Call it what you will, define it as you may, the truth we reveal about our subconscious, our inner self, our id… whatever, is the catalyst for art. In turn, we want to find ourselves, or shades of ourselves, in others through the stimuli they put out into the world. And the greatest testament to this would be the fact that, now returning to the documentary, some would disagree with, or find themselves disdained by, Robert Crumb’s work. If his big-thighed, huge-busted, sometimes gaping… how do I say this… vagina-ed? If Crumb’s female figures were just ink on paper, then no one could be offended by them because they’d be meaningless in relation to people. However, Crumb’s work isn’t just ink on paper, it is representation of people somehow. Why? Because we give his work definition. And so, to see yourself in Crumb’s work, to see a woman that is vulgar, offensive, objectified and so on, you inherently give it an artistic quality – one defined by a communication between two minds.
It is then from here that you can choose to realise that questioning the ethics and representational sides of Crumb’s work is not so much about the surface level interaction between yourself and the art, much rather, a deep-seated one focused on subjective inner-truths. In such, the fact that Crumb’s work may offend you can open up the idea that there is profound absurdity in the notion of looking at ink on paper and not only seeing ‘yourself’, but being physically affected by that act of recognition. The beauty of this realisation is the concept that, below all of this, is a communication between two unconscious minds; those being Crumb’s and your own. And this is the truly fascinating phenomena that is ‘art’ in general. In fact, this is human interaction universally.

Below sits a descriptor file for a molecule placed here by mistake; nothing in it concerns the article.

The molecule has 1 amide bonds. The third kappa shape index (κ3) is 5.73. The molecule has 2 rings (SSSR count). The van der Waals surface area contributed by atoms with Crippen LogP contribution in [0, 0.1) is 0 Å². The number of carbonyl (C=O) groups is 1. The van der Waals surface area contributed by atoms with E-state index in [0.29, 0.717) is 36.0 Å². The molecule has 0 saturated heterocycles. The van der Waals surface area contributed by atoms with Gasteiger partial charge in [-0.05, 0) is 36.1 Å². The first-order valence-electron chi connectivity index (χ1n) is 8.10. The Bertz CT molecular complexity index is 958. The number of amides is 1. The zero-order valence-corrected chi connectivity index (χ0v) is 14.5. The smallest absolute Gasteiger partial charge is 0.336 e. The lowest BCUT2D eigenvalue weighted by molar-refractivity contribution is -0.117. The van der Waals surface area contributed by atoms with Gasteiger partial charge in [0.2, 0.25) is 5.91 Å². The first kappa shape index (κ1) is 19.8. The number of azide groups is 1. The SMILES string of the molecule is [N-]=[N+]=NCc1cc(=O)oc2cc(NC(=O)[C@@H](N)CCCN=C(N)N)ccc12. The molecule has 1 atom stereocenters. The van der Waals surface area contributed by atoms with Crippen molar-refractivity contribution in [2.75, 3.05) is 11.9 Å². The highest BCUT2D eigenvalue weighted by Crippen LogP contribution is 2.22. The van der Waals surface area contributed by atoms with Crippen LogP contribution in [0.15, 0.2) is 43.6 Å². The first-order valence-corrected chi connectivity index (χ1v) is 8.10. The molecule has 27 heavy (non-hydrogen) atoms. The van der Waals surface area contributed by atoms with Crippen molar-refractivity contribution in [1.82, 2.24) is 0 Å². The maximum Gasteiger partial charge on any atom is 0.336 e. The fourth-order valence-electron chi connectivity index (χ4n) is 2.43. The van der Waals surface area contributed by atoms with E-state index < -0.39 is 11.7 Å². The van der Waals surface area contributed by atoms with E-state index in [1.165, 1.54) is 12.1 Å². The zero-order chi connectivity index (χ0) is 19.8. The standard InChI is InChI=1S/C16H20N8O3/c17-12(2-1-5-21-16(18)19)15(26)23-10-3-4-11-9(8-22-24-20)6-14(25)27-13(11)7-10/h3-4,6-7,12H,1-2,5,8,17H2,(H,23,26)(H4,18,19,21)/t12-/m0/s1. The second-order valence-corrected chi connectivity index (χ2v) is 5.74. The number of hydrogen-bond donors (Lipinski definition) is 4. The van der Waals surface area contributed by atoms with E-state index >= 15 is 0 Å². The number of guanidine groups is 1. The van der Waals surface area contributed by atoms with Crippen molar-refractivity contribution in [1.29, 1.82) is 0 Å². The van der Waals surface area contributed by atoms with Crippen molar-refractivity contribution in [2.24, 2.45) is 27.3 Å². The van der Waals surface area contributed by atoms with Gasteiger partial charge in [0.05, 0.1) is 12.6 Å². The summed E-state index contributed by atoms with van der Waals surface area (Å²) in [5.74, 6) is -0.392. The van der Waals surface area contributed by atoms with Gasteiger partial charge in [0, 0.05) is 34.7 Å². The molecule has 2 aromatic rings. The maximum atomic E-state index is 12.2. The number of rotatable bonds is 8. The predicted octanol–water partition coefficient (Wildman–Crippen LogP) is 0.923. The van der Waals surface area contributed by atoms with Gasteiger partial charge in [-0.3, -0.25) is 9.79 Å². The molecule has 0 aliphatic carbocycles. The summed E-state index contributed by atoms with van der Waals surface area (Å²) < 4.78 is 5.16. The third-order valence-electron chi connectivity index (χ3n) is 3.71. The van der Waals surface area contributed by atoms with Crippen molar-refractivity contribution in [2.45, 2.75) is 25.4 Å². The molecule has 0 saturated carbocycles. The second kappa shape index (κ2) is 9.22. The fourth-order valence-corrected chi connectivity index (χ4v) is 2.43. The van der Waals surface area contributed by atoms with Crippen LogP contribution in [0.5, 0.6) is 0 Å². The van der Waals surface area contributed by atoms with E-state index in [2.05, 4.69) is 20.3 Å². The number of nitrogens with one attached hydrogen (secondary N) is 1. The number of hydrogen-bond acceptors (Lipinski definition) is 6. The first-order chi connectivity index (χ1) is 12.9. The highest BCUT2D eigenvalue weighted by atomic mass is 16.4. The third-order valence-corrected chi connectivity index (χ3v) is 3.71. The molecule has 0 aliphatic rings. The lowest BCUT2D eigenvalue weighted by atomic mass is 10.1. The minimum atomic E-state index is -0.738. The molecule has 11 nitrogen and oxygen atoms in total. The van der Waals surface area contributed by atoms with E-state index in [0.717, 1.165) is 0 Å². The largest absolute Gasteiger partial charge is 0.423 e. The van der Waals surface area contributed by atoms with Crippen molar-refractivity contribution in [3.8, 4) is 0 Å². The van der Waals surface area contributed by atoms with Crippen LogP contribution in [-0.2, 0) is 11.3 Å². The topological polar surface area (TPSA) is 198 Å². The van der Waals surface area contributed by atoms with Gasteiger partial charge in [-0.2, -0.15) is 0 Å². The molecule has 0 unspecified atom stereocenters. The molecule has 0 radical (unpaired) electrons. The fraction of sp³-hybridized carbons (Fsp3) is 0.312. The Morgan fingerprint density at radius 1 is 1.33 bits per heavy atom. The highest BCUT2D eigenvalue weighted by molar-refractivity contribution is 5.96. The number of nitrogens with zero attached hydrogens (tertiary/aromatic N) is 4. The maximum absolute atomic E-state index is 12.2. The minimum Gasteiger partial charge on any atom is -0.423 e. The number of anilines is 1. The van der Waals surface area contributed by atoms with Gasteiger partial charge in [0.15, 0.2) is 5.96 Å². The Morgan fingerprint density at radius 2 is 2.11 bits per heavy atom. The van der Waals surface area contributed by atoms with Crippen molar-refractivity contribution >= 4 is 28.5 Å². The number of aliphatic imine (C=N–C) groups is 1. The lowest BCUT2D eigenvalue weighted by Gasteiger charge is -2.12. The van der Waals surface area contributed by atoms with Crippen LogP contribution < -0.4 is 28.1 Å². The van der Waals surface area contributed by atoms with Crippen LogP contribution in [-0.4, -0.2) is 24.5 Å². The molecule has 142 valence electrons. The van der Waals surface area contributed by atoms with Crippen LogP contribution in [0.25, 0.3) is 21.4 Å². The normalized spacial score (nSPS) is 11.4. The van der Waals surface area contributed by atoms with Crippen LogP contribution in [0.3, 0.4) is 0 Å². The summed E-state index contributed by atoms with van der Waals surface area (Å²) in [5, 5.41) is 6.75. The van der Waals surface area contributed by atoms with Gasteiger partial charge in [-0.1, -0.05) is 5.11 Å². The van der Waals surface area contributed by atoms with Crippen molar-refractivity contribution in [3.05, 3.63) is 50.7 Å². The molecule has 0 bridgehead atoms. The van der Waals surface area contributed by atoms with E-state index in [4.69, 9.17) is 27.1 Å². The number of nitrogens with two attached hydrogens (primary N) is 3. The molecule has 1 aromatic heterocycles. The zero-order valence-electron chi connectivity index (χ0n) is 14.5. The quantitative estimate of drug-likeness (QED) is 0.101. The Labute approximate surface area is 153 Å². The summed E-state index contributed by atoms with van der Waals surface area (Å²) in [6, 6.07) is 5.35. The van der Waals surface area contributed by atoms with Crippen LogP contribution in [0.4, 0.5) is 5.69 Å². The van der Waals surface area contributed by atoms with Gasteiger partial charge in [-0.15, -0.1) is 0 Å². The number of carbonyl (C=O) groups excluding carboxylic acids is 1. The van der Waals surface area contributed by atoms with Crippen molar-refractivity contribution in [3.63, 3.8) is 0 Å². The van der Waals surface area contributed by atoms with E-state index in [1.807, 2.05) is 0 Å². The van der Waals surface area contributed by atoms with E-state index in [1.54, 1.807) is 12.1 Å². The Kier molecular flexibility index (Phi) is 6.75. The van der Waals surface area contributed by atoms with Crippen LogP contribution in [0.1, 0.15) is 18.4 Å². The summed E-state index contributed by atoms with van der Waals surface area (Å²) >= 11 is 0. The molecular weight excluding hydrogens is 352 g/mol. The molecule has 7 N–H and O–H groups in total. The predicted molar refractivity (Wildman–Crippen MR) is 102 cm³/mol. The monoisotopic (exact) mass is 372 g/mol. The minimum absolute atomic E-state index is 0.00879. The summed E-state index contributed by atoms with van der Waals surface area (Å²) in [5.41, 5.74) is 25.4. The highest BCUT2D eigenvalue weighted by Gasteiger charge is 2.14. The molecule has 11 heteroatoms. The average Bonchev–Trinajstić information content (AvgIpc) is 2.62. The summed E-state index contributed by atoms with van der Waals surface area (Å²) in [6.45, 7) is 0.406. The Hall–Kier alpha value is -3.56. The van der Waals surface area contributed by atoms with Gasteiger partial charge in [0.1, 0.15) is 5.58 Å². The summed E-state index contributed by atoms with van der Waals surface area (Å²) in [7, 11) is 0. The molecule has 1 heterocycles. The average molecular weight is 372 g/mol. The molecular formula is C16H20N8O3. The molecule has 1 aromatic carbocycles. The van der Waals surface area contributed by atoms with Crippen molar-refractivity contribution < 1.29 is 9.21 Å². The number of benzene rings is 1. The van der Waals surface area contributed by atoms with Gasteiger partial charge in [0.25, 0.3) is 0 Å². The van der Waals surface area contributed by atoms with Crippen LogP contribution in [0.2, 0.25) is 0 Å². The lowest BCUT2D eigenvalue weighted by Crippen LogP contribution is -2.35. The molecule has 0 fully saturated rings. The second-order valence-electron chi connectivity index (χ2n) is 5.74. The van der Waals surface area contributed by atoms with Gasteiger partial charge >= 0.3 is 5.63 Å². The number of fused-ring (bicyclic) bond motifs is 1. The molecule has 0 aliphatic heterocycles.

Every second of human interaction is a miraculous meeting between two consciousnesses trapped in heads, unable to truly know if anything exists beyond themselves. And seeing this allows you to decode your own consciousness. In such, as an artist, as anyone putting anything out into the ether, you are telegraphing something fundamental about your being. As anyone receiving that information and reacting, you too are telegraphing the fundamentals of your being. In such, everything has meaning, meaning relative only to yourself – and so again, we delve into postmodern ideas. Nonetheless, the substance of this interaction lies in the preciousness of that inner-exploration and self-questioning. If everything is arguably relative to ourselves, then anything that reveals more about that all important inner-being is paramount. And such outlines the fundamentals of human behaviours in my opinion; we are perpetually incentivised to live by our fascination with ourselves.
However, to link this all back to the documentary, this seems to be the idea that this narrative explores. It is not only about us viewing and taking in art – whether it be that of the filmmaker, or even that of Crumb himself – instead, it is about the process by which an ‘artistic interaction’ occurs. The poetic edge we may attribute to this film is then one that sees us all as crumbs of a broken cookie, tumbling through some void, screaming as we go, socialising, drawing big-titty broads and masturbating to them.